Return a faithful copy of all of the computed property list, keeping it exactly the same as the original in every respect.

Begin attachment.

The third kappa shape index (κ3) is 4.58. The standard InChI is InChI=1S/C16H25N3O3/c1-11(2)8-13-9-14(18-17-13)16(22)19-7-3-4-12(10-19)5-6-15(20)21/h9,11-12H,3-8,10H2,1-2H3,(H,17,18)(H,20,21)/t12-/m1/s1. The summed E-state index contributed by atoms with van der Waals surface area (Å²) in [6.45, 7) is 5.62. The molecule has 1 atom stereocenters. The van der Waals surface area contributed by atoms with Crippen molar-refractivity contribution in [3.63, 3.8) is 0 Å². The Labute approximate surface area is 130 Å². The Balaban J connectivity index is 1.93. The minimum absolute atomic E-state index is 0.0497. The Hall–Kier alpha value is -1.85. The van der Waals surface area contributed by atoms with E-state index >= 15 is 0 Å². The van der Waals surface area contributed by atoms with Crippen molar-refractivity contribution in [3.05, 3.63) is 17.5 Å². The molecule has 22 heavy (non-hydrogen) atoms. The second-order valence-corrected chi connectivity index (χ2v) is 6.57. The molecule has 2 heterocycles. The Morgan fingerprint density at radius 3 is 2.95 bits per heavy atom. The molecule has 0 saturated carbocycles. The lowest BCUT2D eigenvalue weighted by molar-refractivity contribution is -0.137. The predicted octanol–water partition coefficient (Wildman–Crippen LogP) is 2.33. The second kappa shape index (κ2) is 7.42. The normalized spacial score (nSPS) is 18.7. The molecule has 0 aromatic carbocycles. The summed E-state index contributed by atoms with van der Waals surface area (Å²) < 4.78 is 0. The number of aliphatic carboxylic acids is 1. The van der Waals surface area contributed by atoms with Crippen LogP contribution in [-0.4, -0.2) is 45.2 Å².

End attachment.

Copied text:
The third kappa shape index (κ3) is 4.58. The standard InChI is InChI=1S/C16H25N3O3/c1-11(2)8-13-9-14(18-17-13)16(22)19-7-3-4-12(10-19)5-6-15(20)21/h9,11-12H,3-8,10H2,1-2H3,(H,17,18)(H,20,21)/t12-/m1/s1. The summed E-state index contributed by atoms with van der Waals surface area (Å²) in [6.45, 7) is 5.62. The molecule has 1 atom stereocenters. The van der Waals surface area contributed by atoms with Crippen molar-refractivity contribution in [3.63, 3.8) is 0 Å². The Labute approximate surface area is 130 Å². The Balaban J connectivity index is 1.93. The minimum absolute atomic E-state index is 0.0497. The Hall–Kier alpha value is -1.85. The van der Waals surface area contributed by atoms with E-state index >= 15 is 0 Å². The van der Waals surface area contributed by atoms with Crippen molar-refractivity contribution in [3.05, 3.63) is 17.5 Å². The molecule has 22 heavy (non-hydrogen) atoms. The second-order valence-corrected chi connectivity index (χ2v) is 6.57. The molecule has 2 heterocycles. The Morgan fingerprint density at radius 3 is 2.95 bits per heavy atom. The molecule has 0 saturated carbocycles. The lowest BCUT2D eigenvalue weighted by molar-refractivity contribution is -0.137. The predicted octanol–water partition coefficient (Wildman–Crippen LogP) is 2.33. The second kappa shape index (κ2) is 7.42. The normalized spacial score (nSPS) is 18.7. The molecule has 0 aromatic carbocycles. The summed E-state index contributed by atoms with van der Waals surface area (Å²) < 4.78 is 0. The number of aliphatic carboxylic acids is 1. The van der Waals surface area contributed by atoms with Crippen LogP contribution in [-0.4, -0.2) is 45.2 Å².